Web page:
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Matt Quinn Matt Quinn
Album: The Brighton Line
Label: Hebe
Tracks: 11

Matt is widely regarded as one of his generation’s leading melodeon players of the English style. He’s also a strong singer, and furthermore boasts an enviable level of prowess on the duet concertina and – interestingly – mandolin. And somehow he finds time to play in no fewer than three ceilidh bands! Although latterly Matt’s perhaps best known as one-third of The Dovetail Trio (with Rosie Hood and Jamie Roberts), it’s as a proud solo performer that we encounter him on The Brighton Line – and a most charismatic and knowledgeable one he proves too, on a hand-picked selection of favourite songs.

No doubt it helps that Matt comes from a family of folk performers and enthusiasts; indeed, from an early age he’s made a speciality of researching and performing the songs and tunes collected in his native Sussex; all the material on The Brighton Line is drawn from this repertoire. Matt has learnt much from detailed study of the region’s singing styles, and he clearly delights in recalling (with all due respect, and not in any sense aping) the Sussex source singers, masters such as Pop Maynard, Harry Upton, Gordon Hall and Johnny Doughty and of course, The Copper Family. All these sources, and more, are duly properly credited in the CD booklet – which helpfully and honestly sets out its stall thus: “on this album, there will be versions of songs that you will know, some with which you might only be familiar, and hopefully some you might not have come across before”. And this statement holds true for all aficionados of the traditional folk repertoire, of whatever level of knowledge or attainment.

The first category provides arguably the greatest revelations: for instance, the Leslie Johnson-sourced version of Butter And Cheese And All will prove a discovery for many (being so accustomed to the Harry Cox/Sam Larner/Peter Bellamy version), and the rarely-collected Canadee-I-O (from the singing of Harry Upton) is leagues away from the now-familiar Nic Jones treatment, Matt’s concertina-accompanied rendition of Sweep Chimney Sweep takes the ditty out of the realms of chummy Copperdom and lusty Wilsonian gestures and instead accentuates its curiously quirky nature, while The Poor Weaver’s Daughter here surfaces far from its normal Yorkshire milieu, with a melody which to my ears partly recalls that commonly used for Barbara Allen. Matt’s chosen version of The Lakes Of Coalfin, which comes from the singing of Scan Tester, is tunefully and responsively accompanied on mandolin (as is also The Golden Vanity, which closes the disc). Into the second category falls the epic ballad The Plains Of Waterloo, which Matt learnt from the imperious, “peculiar” but highly enjoyable singing of the mighty Gordon Hall – and full marks to Matt for turning in a performance that’s every bit as commanding in its own way. This is one of the album’s five a cappella tracks; on Down By The Seaside, Matt sings the “full” version with the extended chorus, while the other songs – A Bricklayer Bold, Deep In Love (a version of Must I Be Bound?) and Riding Down To Portsmouth – lose nothing in impact through their comparative brevity.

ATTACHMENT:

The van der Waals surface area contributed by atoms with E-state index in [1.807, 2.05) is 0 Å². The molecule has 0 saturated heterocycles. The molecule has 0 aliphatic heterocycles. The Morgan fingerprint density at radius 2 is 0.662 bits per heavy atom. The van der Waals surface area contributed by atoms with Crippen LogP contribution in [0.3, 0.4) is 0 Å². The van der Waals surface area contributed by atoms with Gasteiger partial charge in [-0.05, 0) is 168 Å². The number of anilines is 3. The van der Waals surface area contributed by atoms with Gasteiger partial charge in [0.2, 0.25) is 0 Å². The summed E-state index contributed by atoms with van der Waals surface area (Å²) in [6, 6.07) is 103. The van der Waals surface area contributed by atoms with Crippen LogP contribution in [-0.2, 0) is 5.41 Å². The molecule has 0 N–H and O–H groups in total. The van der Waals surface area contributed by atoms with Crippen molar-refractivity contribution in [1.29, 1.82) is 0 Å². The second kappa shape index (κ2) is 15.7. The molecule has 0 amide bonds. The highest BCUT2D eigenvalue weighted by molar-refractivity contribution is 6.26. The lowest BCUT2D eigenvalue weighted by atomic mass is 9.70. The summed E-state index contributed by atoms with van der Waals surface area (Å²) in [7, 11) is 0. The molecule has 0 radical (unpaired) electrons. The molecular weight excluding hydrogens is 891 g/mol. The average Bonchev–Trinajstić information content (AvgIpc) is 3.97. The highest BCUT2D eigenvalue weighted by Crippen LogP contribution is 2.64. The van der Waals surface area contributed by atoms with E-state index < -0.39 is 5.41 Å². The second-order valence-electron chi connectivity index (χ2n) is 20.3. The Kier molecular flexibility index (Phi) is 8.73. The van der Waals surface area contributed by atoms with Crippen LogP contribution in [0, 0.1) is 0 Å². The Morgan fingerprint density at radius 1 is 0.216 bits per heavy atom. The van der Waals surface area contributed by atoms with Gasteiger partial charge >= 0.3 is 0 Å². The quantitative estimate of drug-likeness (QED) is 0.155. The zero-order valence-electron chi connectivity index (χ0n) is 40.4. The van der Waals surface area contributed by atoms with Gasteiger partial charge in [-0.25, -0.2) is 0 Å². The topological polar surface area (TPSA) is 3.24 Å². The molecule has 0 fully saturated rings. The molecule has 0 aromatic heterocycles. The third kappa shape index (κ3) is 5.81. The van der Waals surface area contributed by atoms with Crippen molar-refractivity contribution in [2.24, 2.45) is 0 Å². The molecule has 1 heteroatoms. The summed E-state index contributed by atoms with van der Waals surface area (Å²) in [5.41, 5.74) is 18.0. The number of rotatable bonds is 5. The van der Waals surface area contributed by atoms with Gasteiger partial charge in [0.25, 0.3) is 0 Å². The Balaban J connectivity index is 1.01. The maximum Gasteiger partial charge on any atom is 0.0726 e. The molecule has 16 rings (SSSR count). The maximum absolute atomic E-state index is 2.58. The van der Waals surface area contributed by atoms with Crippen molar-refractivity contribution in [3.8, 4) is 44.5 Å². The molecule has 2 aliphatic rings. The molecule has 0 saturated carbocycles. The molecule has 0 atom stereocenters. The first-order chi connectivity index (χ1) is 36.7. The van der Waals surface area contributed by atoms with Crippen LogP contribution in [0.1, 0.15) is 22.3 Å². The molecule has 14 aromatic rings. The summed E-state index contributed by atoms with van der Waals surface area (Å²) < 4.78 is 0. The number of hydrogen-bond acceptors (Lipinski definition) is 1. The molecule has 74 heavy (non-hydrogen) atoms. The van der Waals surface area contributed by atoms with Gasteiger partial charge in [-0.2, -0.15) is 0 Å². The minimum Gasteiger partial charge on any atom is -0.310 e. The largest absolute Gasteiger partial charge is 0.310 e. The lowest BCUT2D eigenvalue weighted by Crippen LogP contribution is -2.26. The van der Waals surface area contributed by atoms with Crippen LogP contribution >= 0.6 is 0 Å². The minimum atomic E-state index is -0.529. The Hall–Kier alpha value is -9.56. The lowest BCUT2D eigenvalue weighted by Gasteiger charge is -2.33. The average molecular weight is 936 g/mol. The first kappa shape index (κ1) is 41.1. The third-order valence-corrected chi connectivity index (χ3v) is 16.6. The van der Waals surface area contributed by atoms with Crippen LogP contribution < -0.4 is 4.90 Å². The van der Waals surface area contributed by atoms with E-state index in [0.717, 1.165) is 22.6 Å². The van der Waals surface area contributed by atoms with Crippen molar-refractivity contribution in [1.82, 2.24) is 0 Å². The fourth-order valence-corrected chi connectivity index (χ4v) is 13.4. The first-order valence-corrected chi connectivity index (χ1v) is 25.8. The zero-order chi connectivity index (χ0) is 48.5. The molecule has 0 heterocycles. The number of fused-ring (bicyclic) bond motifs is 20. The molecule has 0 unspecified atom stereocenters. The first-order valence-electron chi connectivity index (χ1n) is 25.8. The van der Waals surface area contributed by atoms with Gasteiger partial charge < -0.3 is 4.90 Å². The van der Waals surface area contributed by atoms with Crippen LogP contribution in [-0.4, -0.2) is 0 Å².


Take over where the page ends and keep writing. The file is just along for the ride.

Matt’s own singing style is distinctive, refreshingly unfussy and directly communicative, with minimal use of decoration. This very quality of straightforwardness can occasionally seem a mite deliberate, even while Matt adjusts his phrasing to cohere with the flow of the narrative or argument, but the real gain with this approach is that there’s no sense of an artificially imposed, acted-out “personality” getting in the way of putting across the song’s message, whether or not his skilled instrumental accompaniment is utilised. And these backings, while a model of taste and necessary restraint, nevertheless invariably display an abundance of life and sympathetic commitment.

The accompanying booklet is enthusiastically written and compiled, and it contains notes on both the songs (conveniently referenced by Roud number) and the source singers from which Matt’s chosen versions have been drawn. Presentation of this disc, like the recording and performances therein, cannot be faulted.

David Kidman